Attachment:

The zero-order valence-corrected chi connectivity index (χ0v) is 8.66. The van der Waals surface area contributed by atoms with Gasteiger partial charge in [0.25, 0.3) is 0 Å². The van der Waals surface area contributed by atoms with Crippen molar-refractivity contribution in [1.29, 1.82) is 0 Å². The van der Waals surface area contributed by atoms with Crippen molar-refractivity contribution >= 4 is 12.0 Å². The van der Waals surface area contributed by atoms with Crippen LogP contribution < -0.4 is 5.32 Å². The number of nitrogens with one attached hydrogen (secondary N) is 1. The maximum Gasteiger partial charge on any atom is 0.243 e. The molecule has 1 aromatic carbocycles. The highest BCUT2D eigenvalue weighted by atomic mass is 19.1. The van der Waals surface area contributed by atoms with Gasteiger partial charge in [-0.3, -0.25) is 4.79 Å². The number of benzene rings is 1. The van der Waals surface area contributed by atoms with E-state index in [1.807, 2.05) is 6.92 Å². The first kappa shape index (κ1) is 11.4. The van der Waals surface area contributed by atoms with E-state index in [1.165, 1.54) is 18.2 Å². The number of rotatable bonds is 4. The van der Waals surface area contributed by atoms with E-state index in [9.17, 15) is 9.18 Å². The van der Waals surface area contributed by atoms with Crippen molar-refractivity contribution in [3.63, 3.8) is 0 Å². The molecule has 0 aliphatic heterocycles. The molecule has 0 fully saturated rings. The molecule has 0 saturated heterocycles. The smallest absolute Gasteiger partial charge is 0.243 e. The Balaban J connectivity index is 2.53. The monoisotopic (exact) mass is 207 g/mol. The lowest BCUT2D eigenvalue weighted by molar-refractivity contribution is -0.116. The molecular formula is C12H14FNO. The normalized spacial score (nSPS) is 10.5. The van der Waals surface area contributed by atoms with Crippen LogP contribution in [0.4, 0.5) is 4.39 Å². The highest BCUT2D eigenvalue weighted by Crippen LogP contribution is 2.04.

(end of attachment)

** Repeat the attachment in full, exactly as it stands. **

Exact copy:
The zero-order valence-corrected chi connectivity index (χ0v) is 8.66. The van der Waals surface area contributed by atoms with Gasteiger partial charge in [0.25, 0.3) is 0 Å². The van der Waals surface area contributed by atoms with Crippen molar-refractivity contribution in [1.29, 1.82) is 0 Å². The van der Waals surface area contributed by atoms with Crippen molar-refractivity contribution >= 4 is 12.0 Å². The van der Waals surface area contributed by atoms with Crippen LogP contribution < -0.4 is 5.32 Å². The number of nitrogens with one attached hydrogen (secondary N) is 1. The maximum Gasteiger partial charge on any atom is 0.243 e. The molecule has 1 aromatic carbocycles. The highest BCUT2D eigenvalue weighted by atomic mass is 19.1. The van der Waals surface area contributed by atoms with Gasteiger partial charge in [-0.3, -0.25) is 4.79 Å². The number of benzene rings is 1. The van der Waals surface area contributed by atoms with E-state index in [1.807, 2.05) is 6.92 Å². The first kappa shape index (κ1) is 11.4. The van der Waals surface area contributed by atoms with E-state index in [1.165, 1.54) is 18.2 Å². The number of rotatable bonds is 4. The van der Waals surface area contributed by atoms with E-state index in [9.17, 15) is 9.18 Å². The van der Waals surface area contributed by atoms with Crippen molar-refractivity contribution in [3.63, 3.8) is 0 Å². The molecule has 0 aliphatic heterocycles. The molecule has 0 fully saturated rings. The molecule has 0 saturated heterocycles. The smallest absolute Gasteiger partial charge is 0.243 e. The Balaban J connectivity index is 2.53. The monoisotopic (exact) mass is 207 g/mol. The lowest BCUT2D eigenvalue weighted by molar-refractivity contribution is -0.116. The molecular formula is C12H14FNO. The normalized spacial score (nSPS) is 10.5. The van der Waals surface area contributed by atoms with Crippen LogP contribution in [0.4, 0.5) is 4.39 Å². The highest BCUT2D eigenvalue weighted by Crippen LogP contribution is 2.04.